Allbaugh began working on political campaigns at the age of 12 as a volunteer for Barry Goldwater's presidential campaign. He went on to earn a degree in political science from Oklahoma State University where he became a member of Beta Theta Pi (ΒΘΠ) Fraternity. His first paid political job was working for Oklahoma Senator Henry Bellmon in 1974. After working on the field staff of the Reagan-Bush campaign in 1984, Allbaugh returned to Oklahoma to help Bellmon win a race for governor in 1986. He later served as a deputy secretary of transportation under Bellmon's successor, David Walters.
In 1994, Allbaugh was brought to Texas by George W. Bush to manage his campaign for governor. After Bush's victory, Allbaugh worked as gubernatorial chief of staff, serving until 1999 when he shifted posts to become campaign manager in Bush's run for the presidency. In this capacity Allbaugh was a key member of a tight circle of aides, together with Karl Rove and Karen Hughes, that the media dubbed the "Iron Triangle". Allbaugh called the trio "the brain, the brawn and the bite", with himself as the brawn at 6 feet 4 inches and 275 pounds.
After Bush secured the Republican nomination, he chose Dick Cheney to lead the process of screening and selecting a running mate. Allbaugh ended up with the responsibility of vetting Cheney himself when Bush focused directly on Cheney as his choice for Vice President, rather than as the man to simply help with the choice. The screening process was subsequently called into question when Cheney's Halliburton stock options, along with his sparse voting record in state and local elections, came to light. A Cheney spokeswoman defended Allbaugh's vetting process, saying it "was as thorough, if not more thorough than what other candidates went through." It remained unclear whether Cheney had filled out a questionnaire he had given the other potential running mates, which dealt with these issues among other topics.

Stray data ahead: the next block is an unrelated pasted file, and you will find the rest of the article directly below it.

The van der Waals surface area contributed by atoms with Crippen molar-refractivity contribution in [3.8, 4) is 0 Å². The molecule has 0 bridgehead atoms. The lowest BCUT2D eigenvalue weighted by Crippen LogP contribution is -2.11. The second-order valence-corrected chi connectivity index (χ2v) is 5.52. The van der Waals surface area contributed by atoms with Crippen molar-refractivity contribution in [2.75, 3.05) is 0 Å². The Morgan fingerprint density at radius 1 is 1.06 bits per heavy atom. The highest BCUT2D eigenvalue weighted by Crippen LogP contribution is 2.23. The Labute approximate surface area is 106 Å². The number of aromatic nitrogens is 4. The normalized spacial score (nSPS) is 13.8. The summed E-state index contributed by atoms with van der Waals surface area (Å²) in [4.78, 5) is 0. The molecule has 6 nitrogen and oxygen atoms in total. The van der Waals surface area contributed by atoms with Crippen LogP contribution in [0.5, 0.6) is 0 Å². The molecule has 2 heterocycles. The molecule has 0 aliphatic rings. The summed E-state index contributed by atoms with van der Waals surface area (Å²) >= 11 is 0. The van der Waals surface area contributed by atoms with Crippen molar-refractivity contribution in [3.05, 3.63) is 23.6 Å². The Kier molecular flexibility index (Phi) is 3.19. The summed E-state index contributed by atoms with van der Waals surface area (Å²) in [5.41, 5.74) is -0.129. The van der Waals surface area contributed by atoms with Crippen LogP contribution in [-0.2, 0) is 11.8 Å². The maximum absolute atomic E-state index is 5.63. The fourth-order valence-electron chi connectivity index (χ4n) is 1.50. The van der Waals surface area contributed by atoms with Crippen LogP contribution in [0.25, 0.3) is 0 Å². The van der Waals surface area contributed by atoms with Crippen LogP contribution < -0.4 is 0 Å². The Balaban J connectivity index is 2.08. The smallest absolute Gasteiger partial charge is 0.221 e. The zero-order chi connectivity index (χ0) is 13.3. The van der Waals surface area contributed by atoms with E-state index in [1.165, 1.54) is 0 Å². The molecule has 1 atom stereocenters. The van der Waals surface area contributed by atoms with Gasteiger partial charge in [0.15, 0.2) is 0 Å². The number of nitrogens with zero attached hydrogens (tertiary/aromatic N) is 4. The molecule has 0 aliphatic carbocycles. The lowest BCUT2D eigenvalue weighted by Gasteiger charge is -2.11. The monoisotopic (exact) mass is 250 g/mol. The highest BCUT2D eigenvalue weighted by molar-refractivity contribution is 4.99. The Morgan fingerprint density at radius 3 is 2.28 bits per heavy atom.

When the election results turned into a dispute over Florida ballot counts, Allbaugh went to Florida to run the post-election operation there while other advisers remained behind in Texas. After the legal maneuverings played out with Bush prevailing, he named Allbaugh as his nominee to head the Federal Emergency Management Agency on January 4, 2001.
Allbaugh was confirmed as Director of FEMA in February 2001 by the Senate in a unanimous vote. Unlike his predecessor, he was not raised to cabinet rank. Allbaugh gained some attention that April for remarks questioning whether taxpayers should have to cover the cost of rebuilding properties that suffer repeated flood damage, just as the Mississippi River was flooding. This turned into a public disagreement with the mayor of Davenport, Iowa, one of the affected cities. It brought up policy issues that would arise again under Michael D. Brown Allbaugh's former deputy and FEMA successor, after Hurricane Katrina. The Bush administration also proposed cuts to FEMA's budget and the National Flood Insurance Program. After Tropical Storm Allison hit Texas in June, however, Allbaugh said the budget cuts would affect the agency's ability to respond to future disasters.
In May 2001, Bush announced that FEMA would expand its responsibility to include government response to terrorist attacks. Allbaugh explained that this mission, dubbed "homeland defense", would focus on dealing with the effects of such attacks, but not extend to gathering intelligence to prevent them. This left the agency as one of the most visible responders in the aftermath of the September 11, 2001 attacks. At the time of the attacks, Allbaugh was attending a conference in Big Sky, Montana, on the subject of emergency response. FEMA came under severe criticism for its delays in processing applications for relief and inappropriate denials of applications for assistance for those who suffered resulting from the attacks on the Twin Towers.